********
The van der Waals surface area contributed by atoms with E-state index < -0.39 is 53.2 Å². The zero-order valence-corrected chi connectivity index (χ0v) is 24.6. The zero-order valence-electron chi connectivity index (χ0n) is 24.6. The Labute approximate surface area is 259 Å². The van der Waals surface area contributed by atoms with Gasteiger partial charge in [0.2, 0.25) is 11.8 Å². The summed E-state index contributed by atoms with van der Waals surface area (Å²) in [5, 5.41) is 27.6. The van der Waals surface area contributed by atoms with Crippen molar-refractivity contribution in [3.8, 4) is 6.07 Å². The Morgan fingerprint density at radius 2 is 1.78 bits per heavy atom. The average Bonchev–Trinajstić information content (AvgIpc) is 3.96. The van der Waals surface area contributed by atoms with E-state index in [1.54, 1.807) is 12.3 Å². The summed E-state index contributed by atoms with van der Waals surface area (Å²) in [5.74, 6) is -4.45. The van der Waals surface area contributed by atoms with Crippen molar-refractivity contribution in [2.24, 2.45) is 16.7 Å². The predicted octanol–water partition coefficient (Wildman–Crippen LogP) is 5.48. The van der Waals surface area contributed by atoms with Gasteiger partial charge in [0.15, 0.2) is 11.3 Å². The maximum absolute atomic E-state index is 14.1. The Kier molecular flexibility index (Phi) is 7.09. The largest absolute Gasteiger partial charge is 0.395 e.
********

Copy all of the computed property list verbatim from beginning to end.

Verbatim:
The van der Waals surface area contributed by atoms with E-state index < -0.39 is 53.2 Å². The zero-order valence-corrected chi connectivity index (χ0v) is 24.6. The zero-order valence-electron chi connectivity index (χ0n) is 24.6. The Labute approximate surface area is 259 Å². The van der Waals surface area contributed by atoms with Gasteiger partial charge in [0.2, 0.25) is 11.8 Å². The summed E-state index contributed by atoms with van der Waals surface area (Å²) in [5, 5.41) is 27.6. The van der Waals surface area contributed by atoms with Crippen molar-refractivity contribution in [3.8, 4) is 6.07 Å². The Morgan fingerprint density at radius 2 is 1.78 bits per heavy atom. The average Bonchev–Trinajstić information content (AvgIpc) is 3.96. The van der Waals surface area contributed by atoms with E-state index in [1.54, 1.807) is 12.3 Å². The summed E-state index contributed by atoms with van der Waals surface area (Å²) in [5.74, 6) is -4.45. The van der Waals surface area contributed by atoms with Crippen molar-refractivity contribution in [2.24, 2.45) is 16.7 Å². The predicted octanol–water partition coefficient (Wildman–Crippen LogP) is 5.48. The van der Waals surface area contributed by atoms with Gasteiger partial charge in [0.15, 0.2) is 11.3 Å². The maximum absolute atomic E-state index is 14.1. The Kier molecular flexibility index (Phi) is 7.09. The largest absolute Gasteiger partial charge is 0.395 e.